XIV.2 Rhythm of Food
Food trends come and go. In this visualization from Mortiz Stefaner and Yuri Vishnevsky, the rise and fall of ingredients, drinks, diets, and regional cuisine are beautifully mapped on a year clock, a new form of data visualization thats hows patterns through seasons and years. Composed of over 130,000 data points pulled from Google Trends, the ebb and flow of the past 12 years of food trends are revealed. Some insights are predictable. Searches for turkey peak in November around Thanksgiving and chocolate has a spike in February near Valentine’s Day. Other patterns reveal changes in our collective diet as people turn their attention (and stomachs) to cauliflower and cronuts. Rhythm of Food is a collaboration between Google News Lab and Truth & Beauty.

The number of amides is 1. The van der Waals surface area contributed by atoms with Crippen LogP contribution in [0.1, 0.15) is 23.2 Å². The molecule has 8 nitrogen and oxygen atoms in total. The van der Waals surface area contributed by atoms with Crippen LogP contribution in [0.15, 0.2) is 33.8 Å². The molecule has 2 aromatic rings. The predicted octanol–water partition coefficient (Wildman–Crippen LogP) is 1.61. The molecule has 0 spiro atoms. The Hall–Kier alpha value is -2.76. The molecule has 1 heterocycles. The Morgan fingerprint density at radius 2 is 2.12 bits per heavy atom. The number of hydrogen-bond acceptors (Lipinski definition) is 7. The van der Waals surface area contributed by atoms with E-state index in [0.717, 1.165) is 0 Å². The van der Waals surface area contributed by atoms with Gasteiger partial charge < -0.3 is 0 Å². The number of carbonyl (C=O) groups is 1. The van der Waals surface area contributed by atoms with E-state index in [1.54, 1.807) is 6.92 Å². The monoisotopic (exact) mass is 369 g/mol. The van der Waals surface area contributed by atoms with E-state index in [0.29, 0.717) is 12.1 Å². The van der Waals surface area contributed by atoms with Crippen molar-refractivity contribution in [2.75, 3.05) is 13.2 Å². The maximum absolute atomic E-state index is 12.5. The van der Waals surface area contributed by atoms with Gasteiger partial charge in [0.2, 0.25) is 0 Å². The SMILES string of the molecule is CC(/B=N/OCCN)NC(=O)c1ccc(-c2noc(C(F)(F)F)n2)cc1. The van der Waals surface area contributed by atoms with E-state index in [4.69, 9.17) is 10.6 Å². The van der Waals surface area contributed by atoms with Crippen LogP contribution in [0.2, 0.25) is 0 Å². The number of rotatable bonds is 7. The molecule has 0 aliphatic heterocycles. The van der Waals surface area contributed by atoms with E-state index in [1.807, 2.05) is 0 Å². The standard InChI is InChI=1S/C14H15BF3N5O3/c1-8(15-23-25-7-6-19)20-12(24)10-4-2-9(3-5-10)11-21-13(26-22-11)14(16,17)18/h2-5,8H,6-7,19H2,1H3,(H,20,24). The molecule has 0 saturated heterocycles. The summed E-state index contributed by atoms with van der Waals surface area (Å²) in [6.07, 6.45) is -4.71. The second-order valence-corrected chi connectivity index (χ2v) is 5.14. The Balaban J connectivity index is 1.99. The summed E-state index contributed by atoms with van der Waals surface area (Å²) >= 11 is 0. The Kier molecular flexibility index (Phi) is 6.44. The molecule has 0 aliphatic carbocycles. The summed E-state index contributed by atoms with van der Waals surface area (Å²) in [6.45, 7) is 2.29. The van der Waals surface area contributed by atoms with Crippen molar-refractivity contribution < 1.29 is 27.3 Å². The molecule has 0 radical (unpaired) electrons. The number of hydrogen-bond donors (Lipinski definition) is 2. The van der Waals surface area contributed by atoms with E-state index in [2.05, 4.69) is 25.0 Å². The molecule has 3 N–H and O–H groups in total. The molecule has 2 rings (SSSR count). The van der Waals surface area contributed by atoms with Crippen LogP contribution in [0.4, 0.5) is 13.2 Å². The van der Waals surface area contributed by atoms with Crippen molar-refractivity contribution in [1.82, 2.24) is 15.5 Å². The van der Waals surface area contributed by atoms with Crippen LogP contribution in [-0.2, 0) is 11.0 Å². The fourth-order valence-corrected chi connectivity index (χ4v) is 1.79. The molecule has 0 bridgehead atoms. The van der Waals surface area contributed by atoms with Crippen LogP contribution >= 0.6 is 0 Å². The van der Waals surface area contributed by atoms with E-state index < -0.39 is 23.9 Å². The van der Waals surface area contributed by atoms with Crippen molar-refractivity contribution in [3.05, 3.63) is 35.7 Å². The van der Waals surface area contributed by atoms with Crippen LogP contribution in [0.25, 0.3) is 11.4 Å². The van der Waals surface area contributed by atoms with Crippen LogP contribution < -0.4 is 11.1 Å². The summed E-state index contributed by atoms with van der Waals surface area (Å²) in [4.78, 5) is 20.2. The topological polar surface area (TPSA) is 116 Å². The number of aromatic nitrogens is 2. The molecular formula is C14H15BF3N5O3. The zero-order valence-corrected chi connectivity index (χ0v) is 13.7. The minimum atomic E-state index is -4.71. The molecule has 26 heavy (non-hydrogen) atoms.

Rhythm of Food can be found at http://rhythm-of-food.net.
Stefaner, Moritz and Yuri Vishnevsky, 2018. Rhythm of Food. In “14th Iteration (2018): Macroscopes for Ensuring our Well-being." Places & Spaces: Mapping Science, edited by Katy Börner and Lisel Record. http://scimaps.org
- What is a Science Map?
- What is a Macroscope?
- Annual Report 2016
- Annual Report 2015
- Annual Report 2014
- Annual Report 2013
- Annual Report 2012
Acknowledgements: This exhibit is supported by the National Science Foundation under Grant No. IIS-0238261, CHE-0524661, IIS-0534909 and IIS-0715303, the James S. McDonnell Foundation; Thomson Reuters; the Cyberinfrastructure for Network Science Center, University Information Technology Services, and the School of Library and Information Science, all three at Indiana University. Some of the data used to generate the science maps is from the Web of Science by Thomson Reuters and Scopus by Elsevier. Any opinions, findings, and conclusions or recommendations expressed in this material are those of the author(s) and do not necessarily reflect the views of the National Science Foundation.